Alternative Health Care Delivery and Financing Systems Conference, Baltimore, MD. November 16-19, 1987.

Description:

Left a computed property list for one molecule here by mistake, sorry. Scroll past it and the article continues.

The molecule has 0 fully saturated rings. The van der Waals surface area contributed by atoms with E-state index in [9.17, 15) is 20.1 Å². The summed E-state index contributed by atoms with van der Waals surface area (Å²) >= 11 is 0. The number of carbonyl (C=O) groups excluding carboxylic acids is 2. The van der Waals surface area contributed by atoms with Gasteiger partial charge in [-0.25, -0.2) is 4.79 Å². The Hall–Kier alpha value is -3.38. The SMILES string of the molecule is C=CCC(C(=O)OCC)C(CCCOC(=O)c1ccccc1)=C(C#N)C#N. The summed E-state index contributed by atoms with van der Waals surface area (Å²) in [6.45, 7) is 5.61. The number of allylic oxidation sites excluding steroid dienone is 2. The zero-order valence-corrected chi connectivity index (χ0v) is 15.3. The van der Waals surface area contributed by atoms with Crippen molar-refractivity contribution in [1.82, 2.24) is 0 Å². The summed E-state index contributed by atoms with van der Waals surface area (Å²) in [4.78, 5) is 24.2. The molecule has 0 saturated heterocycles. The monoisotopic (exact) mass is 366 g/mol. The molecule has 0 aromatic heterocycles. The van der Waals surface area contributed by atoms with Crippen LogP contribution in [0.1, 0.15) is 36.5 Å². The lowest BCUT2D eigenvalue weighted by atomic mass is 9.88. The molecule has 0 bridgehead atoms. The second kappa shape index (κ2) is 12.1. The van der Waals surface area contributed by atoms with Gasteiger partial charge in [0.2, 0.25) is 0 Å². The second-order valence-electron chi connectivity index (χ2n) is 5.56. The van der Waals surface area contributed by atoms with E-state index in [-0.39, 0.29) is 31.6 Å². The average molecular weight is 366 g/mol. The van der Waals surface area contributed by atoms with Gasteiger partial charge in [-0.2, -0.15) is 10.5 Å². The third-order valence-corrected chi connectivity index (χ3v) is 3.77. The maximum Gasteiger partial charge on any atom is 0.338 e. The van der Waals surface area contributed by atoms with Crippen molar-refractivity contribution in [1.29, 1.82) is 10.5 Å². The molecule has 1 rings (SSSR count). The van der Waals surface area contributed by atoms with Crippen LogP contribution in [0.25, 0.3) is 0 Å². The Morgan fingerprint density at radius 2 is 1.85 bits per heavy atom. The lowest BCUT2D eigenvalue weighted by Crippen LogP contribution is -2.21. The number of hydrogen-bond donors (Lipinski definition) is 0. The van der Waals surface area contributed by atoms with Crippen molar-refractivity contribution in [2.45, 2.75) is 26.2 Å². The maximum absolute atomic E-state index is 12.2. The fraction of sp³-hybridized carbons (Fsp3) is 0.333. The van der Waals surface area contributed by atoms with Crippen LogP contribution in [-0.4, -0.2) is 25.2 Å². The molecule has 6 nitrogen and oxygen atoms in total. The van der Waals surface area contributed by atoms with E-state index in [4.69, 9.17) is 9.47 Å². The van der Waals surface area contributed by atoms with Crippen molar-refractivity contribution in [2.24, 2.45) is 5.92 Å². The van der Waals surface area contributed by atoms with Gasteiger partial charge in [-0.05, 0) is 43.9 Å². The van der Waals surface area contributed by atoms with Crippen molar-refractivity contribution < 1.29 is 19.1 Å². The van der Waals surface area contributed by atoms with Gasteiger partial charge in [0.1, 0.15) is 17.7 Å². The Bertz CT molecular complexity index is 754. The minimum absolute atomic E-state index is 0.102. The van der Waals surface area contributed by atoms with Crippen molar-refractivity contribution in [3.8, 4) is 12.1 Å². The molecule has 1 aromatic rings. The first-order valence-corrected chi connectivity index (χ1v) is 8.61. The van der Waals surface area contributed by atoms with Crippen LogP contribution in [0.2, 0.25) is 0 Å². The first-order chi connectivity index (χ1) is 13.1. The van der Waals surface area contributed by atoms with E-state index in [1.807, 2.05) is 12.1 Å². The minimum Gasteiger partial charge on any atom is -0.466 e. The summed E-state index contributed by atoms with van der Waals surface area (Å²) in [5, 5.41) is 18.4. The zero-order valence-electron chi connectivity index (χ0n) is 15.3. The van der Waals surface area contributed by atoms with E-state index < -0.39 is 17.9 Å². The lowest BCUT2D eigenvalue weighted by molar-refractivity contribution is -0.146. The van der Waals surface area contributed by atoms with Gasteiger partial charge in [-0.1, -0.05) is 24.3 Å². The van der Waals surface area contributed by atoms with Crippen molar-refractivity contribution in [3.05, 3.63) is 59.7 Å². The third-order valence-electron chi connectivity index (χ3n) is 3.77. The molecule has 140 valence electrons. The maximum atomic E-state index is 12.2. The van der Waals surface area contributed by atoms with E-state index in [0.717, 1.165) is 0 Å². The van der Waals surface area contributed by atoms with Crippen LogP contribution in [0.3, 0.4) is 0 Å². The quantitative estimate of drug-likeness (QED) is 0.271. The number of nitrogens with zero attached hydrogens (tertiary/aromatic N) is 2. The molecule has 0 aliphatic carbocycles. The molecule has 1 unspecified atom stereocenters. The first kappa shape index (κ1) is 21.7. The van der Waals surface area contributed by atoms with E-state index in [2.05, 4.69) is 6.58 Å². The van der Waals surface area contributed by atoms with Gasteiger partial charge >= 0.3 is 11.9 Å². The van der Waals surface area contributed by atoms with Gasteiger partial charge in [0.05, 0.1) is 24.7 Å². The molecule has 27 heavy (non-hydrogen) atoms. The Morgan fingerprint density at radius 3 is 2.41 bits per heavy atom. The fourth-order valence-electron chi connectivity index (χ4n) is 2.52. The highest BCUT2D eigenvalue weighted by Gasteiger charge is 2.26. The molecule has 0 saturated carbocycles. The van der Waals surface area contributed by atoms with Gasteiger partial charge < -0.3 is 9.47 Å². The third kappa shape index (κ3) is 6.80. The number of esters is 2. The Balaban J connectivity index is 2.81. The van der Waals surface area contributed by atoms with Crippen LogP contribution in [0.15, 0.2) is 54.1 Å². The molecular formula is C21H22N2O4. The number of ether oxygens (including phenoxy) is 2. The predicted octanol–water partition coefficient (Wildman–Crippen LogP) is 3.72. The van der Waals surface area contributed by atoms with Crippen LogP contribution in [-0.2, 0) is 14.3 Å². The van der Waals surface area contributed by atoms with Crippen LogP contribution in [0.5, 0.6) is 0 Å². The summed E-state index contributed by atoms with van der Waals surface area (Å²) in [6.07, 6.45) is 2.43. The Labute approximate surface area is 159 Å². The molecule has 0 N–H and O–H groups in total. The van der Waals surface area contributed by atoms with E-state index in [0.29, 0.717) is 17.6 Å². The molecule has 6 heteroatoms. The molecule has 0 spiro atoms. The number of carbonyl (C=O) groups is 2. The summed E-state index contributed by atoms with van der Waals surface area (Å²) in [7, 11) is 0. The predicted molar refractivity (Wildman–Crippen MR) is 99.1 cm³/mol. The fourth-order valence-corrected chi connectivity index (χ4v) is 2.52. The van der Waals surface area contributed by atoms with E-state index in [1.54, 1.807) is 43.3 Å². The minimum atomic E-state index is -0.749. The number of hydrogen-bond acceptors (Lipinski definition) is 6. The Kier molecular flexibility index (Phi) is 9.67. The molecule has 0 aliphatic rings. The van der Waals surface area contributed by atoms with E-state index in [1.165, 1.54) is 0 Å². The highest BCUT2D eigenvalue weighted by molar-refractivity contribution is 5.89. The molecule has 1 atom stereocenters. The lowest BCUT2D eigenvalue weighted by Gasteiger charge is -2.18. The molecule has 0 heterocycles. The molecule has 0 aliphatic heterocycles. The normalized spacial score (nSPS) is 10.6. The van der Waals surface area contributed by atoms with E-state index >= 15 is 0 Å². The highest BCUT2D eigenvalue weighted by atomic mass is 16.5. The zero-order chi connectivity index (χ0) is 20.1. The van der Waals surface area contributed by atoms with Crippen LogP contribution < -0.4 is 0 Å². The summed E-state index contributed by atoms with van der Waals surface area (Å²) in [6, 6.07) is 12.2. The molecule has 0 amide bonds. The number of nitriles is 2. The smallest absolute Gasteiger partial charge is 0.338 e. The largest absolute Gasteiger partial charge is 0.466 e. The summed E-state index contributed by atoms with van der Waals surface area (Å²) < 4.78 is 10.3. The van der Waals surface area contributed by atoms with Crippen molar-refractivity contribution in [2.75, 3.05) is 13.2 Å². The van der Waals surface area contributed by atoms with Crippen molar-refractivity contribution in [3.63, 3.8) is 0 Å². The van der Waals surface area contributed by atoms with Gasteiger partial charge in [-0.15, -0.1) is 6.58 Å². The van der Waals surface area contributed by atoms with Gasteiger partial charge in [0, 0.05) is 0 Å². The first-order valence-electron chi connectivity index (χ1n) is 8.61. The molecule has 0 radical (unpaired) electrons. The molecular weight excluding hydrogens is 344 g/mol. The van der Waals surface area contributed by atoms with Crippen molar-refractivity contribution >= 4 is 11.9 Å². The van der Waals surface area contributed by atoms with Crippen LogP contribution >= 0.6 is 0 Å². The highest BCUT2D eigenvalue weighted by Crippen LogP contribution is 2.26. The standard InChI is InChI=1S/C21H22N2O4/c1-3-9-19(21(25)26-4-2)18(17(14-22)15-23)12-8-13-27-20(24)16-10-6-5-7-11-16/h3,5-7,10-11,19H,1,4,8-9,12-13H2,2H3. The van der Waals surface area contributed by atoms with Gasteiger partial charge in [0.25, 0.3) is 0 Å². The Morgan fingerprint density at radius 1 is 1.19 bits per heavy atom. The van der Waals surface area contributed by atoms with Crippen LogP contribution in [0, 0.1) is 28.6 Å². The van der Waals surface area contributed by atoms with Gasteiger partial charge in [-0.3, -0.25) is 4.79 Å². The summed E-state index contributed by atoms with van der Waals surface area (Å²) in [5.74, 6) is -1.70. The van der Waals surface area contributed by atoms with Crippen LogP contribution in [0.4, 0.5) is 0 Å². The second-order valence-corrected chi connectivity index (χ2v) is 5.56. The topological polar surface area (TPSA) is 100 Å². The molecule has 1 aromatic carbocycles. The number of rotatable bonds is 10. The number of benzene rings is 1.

The participants at the conference examined alternative health care delivery systems and/or financing arrangements from the private sector including managed care (HMO) association representatives, health care market analysts, health economists and public health academicians. The overall issues considered included: 1) what would be the level of private industry participation and response to Federal procurement of alternative delivery health care and financing systems; 2) what are the specific organizational settings, options, promises and pitfalls of alternative health care delivery and financing systems; 3) what are the special health care characteristics and requirements particular to American Indians and Alaska Natives (AI/ANs); and 4) what are future trends in the development of alternative health care and finance systems. Several themes emerged as consensus points including: 1) tribes must play the key role in the development and management of their own alternative health care systems; 2) both informational and educational communication links between the Tribes and the central policy makers must be established and kept open; 3) local decisions must be incorporated into central policy decisions; 4) overall mission of elevating the health status of AI/ANs must not be compromised; 5) alternative health care delivery systems and alternative financing arrangement are conceptually related but should be considered separately; 6) working with managed care systems, the real challenge will be to achieve balance between the dual objectives of cost containment and quality of care; and 7) the issue of risk management and risk sharing will require further and extensive investigation by both financial and policy analysts. The general sense of conference participants was that these deliberations marked the beginning of an analytical process that should be given sufficient time to nurture. Across a wide spectrum ranging from technical expertise to attitudinal reactions, more input is needed and will be sought.